There was a time when people turned to the Bible–Pharoah or Judas Iscariot– or more locally specific figures–like King George III or Abraham Lincoln–in their search for a universally understood symbol of evil.
Brian Palmer at Slate wonders how people shorthanded their discussion of evil before there was a Hitler:
ESPN dropped singer Hank Williams Jr. from its Monday Night Football telecast after he publicly compared President Obama to Adolf Hitler on Monday. Today, the Führer is universally recognized as the embodiment of evil and the most convenient example of a truly terrible human being. Before World War II, who was the rhetorical worst person in history?
The Pharoah. In the 18th, 19th, and early 20th centuries, many Americans and Europeans had a firmer grasp of the bible than of the history of genocidal dictators. Orators in search of a universal symbol for evil typically turned to figures like Judas Iscariot, Pontius Pilate, or, most frequently, the Pharaoh of Exodus, who chose to endure 10 plagues rather than let the Hebrew people go. In Common Sense, Thomas Paine wrote: “No man was a warmer wisher for reconciliation than myself, before the fatal nineteenth of April, 1775 [the date of the Lexington massacre], but the moment the event of that day was made known, I rejected the hardened, sullen tempered Pharaoh of England for ever.” In the run-up to the Civil War, abolitionists regularly referred to slaveholders as modern-day Pharaohs. Even after VE Day, Pharaoh continued to pop up in the speeches of social reformers like Martin Luther King Jr.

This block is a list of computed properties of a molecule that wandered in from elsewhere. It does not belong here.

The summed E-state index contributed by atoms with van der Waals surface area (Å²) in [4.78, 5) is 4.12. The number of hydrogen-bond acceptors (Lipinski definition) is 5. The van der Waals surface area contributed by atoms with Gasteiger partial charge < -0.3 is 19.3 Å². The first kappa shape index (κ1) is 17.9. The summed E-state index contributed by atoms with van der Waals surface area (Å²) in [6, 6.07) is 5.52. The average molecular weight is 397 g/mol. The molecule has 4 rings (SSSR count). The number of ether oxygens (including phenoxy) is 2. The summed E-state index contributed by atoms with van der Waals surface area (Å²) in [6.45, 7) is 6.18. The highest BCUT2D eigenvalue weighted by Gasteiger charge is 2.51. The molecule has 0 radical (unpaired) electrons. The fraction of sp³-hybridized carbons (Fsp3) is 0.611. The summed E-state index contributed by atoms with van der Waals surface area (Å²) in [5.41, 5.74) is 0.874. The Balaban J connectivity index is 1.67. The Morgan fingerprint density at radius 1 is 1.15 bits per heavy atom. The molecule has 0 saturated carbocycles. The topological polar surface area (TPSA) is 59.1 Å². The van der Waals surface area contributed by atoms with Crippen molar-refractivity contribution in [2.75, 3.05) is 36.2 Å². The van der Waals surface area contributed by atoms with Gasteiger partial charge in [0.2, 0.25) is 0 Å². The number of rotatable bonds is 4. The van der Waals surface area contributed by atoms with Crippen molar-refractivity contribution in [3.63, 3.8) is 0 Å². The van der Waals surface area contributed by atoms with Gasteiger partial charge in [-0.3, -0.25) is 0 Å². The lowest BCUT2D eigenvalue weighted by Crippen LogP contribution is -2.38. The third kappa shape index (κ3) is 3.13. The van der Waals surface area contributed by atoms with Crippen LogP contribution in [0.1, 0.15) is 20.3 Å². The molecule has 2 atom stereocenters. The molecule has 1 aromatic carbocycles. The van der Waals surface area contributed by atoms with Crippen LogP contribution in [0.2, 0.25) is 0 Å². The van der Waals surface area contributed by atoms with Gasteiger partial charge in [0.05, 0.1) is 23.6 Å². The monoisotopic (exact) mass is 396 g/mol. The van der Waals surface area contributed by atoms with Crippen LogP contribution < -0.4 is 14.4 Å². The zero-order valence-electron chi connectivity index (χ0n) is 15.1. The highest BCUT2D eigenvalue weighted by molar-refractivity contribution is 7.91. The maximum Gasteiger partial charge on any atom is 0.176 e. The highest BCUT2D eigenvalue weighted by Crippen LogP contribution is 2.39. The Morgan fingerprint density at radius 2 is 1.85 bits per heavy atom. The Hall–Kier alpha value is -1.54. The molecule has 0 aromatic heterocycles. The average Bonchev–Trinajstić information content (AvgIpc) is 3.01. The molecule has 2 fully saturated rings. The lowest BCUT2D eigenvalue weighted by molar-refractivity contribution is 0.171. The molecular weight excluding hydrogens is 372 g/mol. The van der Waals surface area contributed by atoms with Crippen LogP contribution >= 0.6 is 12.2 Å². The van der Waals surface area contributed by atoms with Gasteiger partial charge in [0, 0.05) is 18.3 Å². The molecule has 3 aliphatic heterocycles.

Generally speaking, hatred was more local and short-lived before World War II. Nineteenth-century polemicists occasionally used Napoleon Bonaparte as shorthand for an evil ruler—they sometimes referred to “the little tyrant” rather than name the diminutive conqueror—but those references were rare. There is little record of oratorical comparisons of political leaders to Genghis Khan, Attila the Hun, or Ivan the Terrible. Even Adolf Hitler himself once commented on history’s tendency to forget the sins of bloody dictators. In 1939, the Führer asked rhetorically, “Who still talks nowadays of the extermination of the Armenians?” (The authenticity of this quote is disputed.)
In the absence of a universal boogeyman, different regions latched on to a particular person as the personification of evil at different historical moments. Yet genocide and murder were less likely to earn a man universal revilement than treason or other forms of disloyalty. During the Civil War, for example, some Southerners spoke of Abraham Lincoln in vaguely Hitler-like terms. Upon Lincoln’s assassination, for example, the editor of the Texas Republican wrote, “the world is happily rid of a monster that disgraced the form of humanity.” (Some Confederates called Lincoln a “modern Pharaoh.”) Part of this scorn was based on their view of Lincoln as a traitor—both of his parents were Virginians, and Lincoln was born on slaveholding soil. Northerners, for their part, focused their ire on the traitorous assassin John Wilkes Booth. In fact, 52 years after Lincoln’s assassination, some Americans compared Woodrow Wilson to Booth, because he betrayed his country by leading the United States into war.